Arresting News of (Dis)organised Crime and Corruption
The multiple inquiries into a toxic police culture launched in the wake of the kidnap, rape and murder of Sarah Everard would do well to also examine the culture of cover up in professional standards departments that are supposedly rooting out misogyny, sexism and racism in the ranks.
The Upsetter has learned of a case in Derbyshire police that is shrouded in secrecy. The events that follow took place in the shadow of the Everard case.
They reveal how a professional standards department (PSD) turned a blind eye to overtly racist texts between two female constables, with little come back from the Independent Office of Police Conduct.
The IOPC is one of four bodies currently examining policing culture and professional standards following the arrest of Wayne Couzens in March this year.
The watchdog is predominantly looking at the sending of discriminatory and inappropriate texts between officers on messaging apps and the failure to challenge that gross misconduct.
Of particular interest is a Whatsapp group that included Couzens and four other male officers from the Met, Norfolk police and the Civil Nuclear Constabulary.
Their allegedly misogynist and racist messages were discovered during the Everard murder investigation and referred by the Met to the IOPC, who decided, in the glare of publicity, to independently investigate.
However, over in Derbyshire, the IOPC took a very different approach when a white female officer called her estranged police lover a ‘dirty Asian cunt’ in a Whatsapp exchange with another female officer.
The overtly racist message was followed by two crying-with-laughter emojis and discovered on her police phone by Derbyshire’s PSD, which chose not to investigate.
The whole case has been cloaked in official secrecy, knowing a full airing would do nothing to instil confidence in a force serving a high density Asian community.
It was only after ethnic minority officers made some noise that Derbyshire police referred the matter to the IOPC.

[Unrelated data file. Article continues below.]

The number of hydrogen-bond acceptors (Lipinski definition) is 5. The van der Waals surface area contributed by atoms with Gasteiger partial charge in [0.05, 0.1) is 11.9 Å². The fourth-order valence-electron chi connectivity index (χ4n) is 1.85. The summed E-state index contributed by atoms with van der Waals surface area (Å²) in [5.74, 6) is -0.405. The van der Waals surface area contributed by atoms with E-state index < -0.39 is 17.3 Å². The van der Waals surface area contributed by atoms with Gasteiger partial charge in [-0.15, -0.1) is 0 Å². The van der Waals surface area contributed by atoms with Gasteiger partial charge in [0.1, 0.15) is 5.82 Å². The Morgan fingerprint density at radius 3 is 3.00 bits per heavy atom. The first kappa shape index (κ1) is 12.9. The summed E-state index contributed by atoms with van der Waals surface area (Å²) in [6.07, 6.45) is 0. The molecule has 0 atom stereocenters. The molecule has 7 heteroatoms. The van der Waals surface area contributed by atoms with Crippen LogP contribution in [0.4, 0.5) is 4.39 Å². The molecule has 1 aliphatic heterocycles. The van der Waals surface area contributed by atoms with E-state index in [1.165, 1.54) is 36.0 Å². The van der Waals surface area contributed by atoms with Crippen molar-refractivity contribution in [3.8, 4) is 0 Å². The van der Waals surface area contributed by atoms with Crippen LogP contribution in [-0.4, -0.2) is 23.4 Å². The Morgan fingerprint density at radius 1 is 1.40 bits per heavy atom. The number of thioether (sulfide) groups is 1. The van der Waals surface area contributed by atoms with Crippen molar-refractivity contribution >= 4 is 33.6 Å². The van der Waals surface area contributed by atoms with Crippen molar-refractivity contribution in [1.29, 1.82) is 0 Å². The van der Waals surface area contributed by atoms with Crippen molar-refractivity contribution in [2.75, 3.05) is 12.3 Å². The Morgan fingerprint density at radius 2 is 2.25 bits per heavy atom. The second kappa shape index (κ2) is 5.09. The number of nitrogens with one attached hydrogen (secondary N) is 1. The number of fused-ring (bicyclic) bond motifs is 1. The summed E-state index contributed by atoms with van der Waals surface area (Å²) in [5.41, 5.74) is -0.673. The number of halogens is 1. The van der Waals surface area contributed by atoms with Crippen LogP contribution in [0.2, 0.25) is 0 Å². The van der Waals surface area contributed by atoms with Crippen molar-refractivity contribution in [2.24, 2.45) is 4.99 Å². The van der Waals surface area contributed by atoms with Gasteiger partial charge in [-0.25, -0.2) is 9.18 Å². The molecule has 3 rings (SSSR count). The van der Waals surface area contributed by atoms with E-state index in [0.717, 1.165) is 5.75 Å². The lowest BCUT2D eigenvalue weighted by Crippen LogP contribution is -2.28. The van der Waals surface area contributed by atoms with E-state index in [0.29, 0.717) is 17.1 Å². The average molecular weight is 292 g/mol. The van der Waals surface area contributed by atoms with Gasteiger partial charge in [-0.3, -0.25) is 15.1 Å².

But even then, the watchdog did not launch an independent investigation, preferring instead to allow neighbouring Staffordshire police to do a ‘review’, which after four months still hasn’t reported.
Here’s how it unfolded.
According to sources familiar with the case, Derbyshire’s PSD received intelligence through its ‘Bad Apple’ internal reporting system that a Sikh firearms officer was ‘a predator’ on female cops.
The Bad Apple system had separately received a complaint from a white male firearms officer about comments the Sikh officer had allegedly made to his wife, who was also in the police.
The Sikh constable was in his late 30s with just under ten years service. He was married to an Asian woman and seen as a respected member of his community.
The Bad Apple intelligence was not evidence and possibly malicious. However, matters took a different turn when the PSD learned about an affair between the Sikh constable and a white female officer that had ended badly.
According to an account from sources close to these events, which is not denied by Derbyshire police, the following took place:
The female constable called her Sikh ex in a distressed state. They met and he then reported the incident internally.
Shortly thereafter, the PSD went to see the female constable, who claimed she had been in a controlling relationship with the Sikh officer.
The PSD treated her as a victim and she was interviewed on video. In the course of that interview she admitted having had sex on duty with her Sikh lover.
He was interviewed and denied being on duty during the sex session. They both faced gross misconduct charges. He was put on restricted duty, she remained in an operational role until the discipline hearing in February 2021.